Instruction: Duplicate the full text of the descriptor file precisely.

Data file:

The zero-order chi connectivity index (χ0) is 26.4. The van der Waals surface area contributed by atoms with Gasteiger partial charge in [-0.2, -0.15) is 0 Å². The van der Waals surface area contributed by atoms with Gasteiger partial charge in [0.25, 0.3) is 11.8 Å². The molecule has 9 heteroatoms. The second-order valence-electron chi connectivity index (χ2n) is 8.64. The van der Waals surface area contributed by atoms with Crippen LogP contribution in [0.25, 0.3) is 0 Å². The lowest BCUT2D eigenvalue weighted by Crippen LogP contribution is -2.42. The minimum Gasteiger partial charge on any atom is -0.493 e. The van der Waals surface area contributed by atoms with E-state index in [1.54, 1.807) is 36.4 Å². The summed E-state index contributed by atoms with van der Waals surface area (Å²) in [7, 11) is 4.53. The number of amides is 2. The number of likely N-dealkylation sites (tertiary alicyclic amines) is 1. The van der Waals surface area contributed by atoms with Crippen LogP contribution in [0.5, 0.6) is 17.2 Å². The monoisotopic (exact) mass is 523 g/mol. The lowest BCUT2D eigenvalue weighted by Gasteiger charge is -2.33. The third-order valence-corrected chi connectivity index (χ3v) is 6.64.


The zero-order chi connectivity index (χ0) is 26.4. The van der Waals surface area contributed by atoms with Gasteiger partial charge in [-0.2, -0.15) is 0 Å². The van der Waals surface area contributed by atoms with Gasteiger partial charge in [0.25, 0.3) is 11.8 Å². The molecule has 9 heteroatoms. The second-order valence-electron chi connectivity index (χ2n) is 8.64. The van der Waals surface area contributed by atoms with Crippen LogP contribution in [0.25, 0.3) is 0 Å². The lowest BCUT2D eigenvalue weighted by Crippen LogP contribution is -2.42. The minimum Gasteiger partial charge on any atom is -0.493 e. The van der Waals surface area contributed by atoms with E-state index in [1.54, 1.807) is 36.4 Å². The summed E-state index contributed by atoms with van der Waals surface area (Å²) in [7, 11) is 4.53. The number of amides is 2. The number of likely N-dealkylation sites (tertiary alicyclic amines) is 1. The van der Waals surface area contributed by atoms with Crippen LogP contribution in [0.5, 0.6) is 17.2 Å². The monoisotopic (exact) mass is 523 g/mol. The lowest BCUT2D eigenvalue weighted by Gasteiger charge is -2.33. The third-order valence-corrected chi connectivity index (χ3v) is 6.64.